Read Like You’re Speed Dating by J.D. Horn
Author J.D. Horn on how to walk away from books without shame or anger.
When I was 20, I had, in exchange for doing odd jobs and running errands, the opportunity to spend the summer living near Lake Michigan, in one of the more modest houses of a highly affluent Chicago suburb. The home where I was staying belonged to one of my favorite people I’ve ever met, an octogenarian lady with a sharp wit and a dry vermouth sense of humor. One of her many claims to fame was that while at Brynn Mawr, she had been Katharine Hepburn’s roommate, at least until my host’s father yanked her out of school. Evidently her education ended up being cut short because her father didn’t appreciate the radical feminist ideas Katharine was putting in her head.
We discussed things, this lady and I. Love and politics. Travel and history. Books.
One day she asked me if I was reading anything “special.” Her tone and turn of phrase suited themselves more to prying into my love life than to an inquiry as to which dog-eared paperback I had on my nightstand. I was a Comparative World Literature major undergrad, and I felt the responsibility to spend the summer months catching up on classics not covered in my coursework. At the moment she posed the question, I was struggling, slogging my way through Thomas Hardy’s Jude the Obscure. My feelings toward the book were nothing so simple as dislike. I loathed it, but I felt ashamed to confess that to my well-read host, sure that my inability to appreciate a book deemed far and wide as a classic pointed to some deep and irreparable flaw in my character.
After she managed to drag the admission out of me, she shook her head and laughed. “Why are you reading a book you aren’t enjoying?” she asked. “Life is far too short for that type of nonsense.” Her deep blue eyes twinkled. “Put it aside. Move on.” After a lifetime of book reports and pop quizzes and term papers and being prepared should my name be called, someone was giving me permission to read the works that spoke to me, and set aside those that didn’t.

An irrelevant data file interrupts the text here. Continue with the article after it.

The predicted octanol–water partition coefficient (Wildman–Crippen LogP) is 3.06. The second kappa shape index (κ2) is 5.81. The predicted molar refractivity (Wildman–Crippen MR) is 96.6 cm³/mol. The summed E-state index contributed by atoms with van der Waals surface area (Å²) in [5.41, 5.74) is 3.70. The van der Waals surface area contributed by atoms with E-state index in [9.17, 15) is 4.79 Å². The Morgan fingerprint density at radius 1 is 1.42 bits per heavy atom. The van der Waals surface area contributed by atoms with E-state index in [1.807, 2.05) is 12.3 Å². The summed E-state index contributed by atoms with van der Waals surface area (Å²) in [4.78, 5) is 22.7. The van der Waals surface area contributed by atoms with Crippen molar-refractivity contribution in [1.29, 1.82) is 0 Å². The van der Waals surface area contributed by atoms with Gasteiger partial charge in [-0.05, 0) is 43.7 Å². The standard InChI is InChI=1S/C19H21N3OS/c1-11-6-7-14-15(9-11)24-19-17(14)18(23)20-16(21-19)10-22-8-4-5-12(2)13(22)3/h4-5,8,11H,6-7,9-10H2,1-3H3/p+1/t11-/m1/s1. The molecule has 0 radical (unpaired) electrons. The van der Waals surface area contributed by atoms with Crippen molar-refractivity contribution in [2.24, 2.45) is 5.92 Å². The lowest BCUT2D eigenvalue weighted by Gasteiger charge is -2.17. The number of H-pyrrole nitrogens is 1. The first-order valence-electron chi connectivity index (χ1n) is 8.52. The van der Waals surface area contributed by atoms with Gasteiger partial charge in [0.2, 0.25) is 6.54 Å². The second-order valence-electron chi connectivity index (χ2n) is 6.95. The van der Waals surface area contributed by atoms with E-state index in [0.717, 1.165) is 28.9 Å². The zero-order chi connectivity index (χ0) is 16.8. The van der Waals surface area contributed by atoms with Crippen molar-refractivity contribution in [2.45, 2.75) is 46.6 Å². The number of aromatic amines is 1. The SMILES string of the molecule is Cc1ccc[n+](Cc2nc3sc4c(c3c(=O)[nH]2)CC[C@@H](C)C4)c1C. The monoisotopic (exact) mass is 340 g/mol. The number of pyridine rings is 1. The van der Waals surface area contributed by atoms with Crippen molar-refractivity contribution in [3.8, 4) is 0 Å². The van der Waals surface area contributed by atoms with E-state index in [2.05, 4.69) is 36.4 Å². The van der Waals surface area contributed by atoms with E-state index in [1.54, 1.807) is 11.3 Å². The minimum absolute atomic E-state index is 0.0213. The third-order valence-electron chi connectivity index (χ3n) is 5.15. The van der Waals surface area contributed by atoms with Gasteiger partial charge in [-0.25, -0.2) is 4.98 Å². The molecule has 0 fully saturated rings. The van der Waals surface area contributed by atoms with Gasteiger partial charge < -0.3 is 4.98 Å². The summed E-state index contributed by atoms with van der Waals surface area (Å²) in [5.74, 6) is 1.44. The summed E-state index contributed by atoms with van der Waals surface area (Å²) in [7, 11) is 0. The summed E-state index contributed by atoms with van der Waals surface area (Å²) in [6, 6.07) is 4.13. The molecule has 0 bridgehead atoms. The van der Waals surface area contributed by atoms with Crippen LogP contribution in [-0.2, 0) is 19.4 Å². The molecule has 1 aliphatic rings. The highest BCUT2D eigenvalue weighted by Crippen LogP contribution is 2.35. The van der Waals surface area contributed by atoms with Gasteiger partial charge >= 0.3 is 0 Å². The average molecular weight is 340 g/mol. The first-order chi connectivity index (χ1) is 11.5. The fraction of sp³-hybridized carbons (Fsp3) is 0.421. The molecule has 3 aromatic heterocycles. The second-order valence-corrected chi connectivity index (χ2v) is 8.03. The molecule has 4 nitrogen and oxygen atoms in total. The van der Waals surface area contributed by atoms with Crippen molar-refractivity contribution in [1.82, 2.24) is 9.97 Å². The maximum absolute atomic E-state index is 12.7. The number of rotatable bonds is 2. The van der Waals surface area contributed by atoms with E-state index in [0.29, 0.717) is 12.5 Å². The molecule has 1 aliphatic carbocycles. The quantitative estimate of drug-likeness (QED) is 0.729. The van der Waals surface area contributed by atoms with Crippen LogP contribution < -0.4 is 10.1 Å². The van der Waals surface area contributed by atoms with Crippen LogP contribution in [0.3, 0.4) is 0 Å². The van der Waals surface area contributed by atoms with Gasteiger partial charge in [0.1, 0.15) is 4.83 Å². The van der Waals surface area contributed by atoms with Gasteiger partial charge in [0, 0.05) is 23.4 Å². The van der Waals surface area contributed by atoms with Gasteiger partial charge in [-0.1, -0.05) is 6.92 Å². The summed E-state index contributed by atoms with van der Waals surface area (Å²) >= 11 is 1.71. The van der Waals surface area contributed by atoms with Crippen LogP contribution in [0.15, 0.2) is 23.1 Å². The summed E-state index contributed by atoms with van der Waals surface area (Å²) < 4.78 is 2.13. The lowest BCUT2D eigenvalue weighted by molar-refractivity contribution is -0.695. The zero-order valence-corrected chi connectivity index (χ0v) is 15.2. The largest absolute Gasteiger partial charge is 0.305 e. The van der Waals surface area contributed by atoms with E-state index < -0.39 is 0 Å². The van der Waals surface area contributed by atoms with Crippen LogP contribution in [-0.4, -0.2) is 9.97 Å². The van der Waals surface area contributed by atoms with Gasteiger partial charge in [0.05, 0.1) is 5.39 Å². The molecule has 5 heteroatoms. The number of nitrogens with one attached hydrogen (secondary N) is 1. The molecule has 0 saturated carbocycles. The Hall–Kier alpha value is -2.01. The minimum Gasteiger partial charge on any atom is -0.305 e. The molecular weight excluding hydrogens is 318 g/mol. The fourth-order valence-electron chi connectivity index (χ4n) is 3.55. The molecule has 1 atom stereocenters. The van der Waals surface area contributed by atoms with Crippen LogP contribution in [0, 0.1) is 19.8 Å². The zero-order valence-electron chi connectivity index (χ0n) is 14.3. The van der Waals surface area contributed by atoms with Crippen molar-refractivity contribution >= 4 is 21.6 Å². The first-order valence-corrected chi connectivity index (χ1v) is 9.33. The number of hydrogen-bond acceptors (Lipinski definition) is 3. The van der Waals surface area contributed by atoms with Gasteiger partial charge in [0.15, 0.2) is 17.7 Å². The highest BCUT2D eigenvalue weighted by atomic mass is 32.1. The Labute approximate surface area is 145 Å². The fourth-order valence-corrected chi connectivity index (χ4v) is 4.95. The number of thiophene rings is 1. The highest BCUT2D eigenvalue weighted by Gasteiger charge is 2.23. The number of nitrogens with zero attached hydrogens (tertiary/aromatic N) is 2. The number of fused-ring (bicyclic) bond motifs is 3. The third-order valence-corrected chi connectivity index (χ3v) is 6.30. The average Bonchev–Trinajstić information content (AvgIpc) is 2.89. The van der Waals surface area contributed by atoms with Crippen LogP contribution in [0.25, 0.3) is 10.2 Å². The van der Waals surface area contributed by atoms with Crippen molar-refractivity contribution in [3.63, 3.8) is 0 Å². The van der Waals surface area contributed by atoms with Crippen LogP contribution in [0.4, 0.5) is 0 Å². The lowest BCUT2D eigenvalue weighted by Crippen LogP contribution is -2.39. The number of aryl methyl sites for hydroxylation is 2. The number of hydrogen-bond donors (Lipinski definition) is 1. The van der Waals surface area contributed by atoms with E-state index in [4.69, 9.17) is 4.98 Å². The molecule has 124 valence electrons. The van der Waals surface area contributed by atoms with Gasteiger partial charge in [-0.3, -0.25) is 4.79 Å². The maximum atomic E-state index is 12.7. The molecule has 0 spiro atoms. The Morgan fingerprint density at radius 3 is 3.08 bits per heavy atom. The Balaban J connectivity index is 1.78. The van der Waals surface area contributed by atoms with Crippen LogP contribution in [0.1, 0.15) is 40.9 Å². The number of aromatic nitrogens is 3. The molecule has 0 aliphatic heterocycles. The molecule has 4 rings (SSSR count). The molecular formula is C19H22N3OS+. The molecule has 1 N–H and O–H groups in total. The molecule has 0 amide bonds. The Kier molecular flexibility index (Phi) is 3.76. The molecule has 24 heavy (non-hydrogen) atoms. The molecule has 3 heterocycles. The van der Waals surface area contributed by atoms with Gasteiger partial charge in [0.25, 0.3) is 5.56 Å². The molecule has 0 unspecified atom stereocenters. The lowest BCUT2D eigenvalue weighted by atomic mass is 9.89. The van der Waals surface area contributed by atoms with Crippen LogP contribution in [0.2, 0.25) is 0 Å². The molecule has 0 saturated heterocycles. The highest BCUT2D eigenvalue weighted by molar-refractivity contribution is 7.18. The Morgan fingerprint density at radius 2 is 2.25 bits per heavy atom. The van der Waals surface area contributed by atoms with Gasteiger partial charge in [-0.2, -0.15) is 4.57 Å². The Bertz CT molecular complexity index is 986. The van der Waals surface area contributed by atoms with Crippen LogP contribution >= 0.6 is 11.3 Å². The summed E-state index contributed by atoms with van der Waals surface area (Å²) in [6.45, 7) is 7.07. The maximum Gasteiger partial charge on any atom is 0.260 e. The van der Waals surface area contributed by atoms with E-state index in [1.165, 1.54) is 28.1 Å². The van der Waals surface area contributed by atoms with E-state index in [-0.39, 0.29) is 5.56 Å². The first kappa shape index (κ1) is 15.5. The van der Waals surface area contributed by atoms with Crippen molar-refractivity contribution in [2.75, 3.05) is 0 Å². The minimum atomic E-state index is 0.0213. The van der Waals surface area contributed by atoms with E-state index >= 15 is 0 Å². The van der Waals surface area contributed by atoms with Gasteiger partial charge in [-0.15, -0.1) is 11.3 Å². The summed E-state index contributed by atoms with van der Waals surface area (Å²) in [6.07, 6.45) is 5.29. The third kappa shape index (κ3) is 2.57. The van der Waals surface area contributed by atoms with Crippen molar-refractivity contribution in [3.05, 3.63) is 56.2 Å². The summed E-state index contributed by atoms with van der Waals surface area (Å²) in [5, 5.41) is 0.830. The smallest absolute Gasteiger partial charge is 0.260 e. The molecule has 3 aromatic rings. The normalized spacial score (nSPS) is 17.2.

Now, I’m not proposing that we abandon exposing young readers to a wide and varied body of literary works, but I am saying that I think the way many of us were educated has left some of us with a compulsion to read a book—even one that holds no charm for us—through to its final period, as if we’ve been forced into some kind of shotgun marriage versus a relationship of choice.
As a writer, I can tell you that no author sets out to disappoint a reader, but no one writer’s style can hold universal appeal. I would invite you to think of pleasure reading as a kind of speed dating. You know what you’re looking for in a partner; you know what you’re looking for in a read. Maybe this is a shallow approach, and maybe that guy with the mismatched socks and bad comb over, who rhapsodizes over his butterfly collection and keeps texting with his mom, really is your true love. But chances are good he isn’t. So pick a limit, a number of pages, a number of chapters, whatever feels right to you, and if a book isn’t keeping up its end of the relationship, put it aside. Move on.
What books have you been ashamed to put down?
J.D. Horn was raised in rural Tennessee and has carried a bit of its red clay with him while traveling the world, from Hollywood to Paris to Tokyo. He studied comparative literature as an undergrad, focusing on French and Russian in particular. He also holds an MBA in international business and worked as a financial analyst before becoming a novelist. Along with his spouse, Rich, and his furry coauthors, Duke and Sugar, he divides his time between Black Butte Ranch, Oregon, and San Francisco, California.
Horn is the author of the Witching Savannah series and the latest book, Jilo, is out now.
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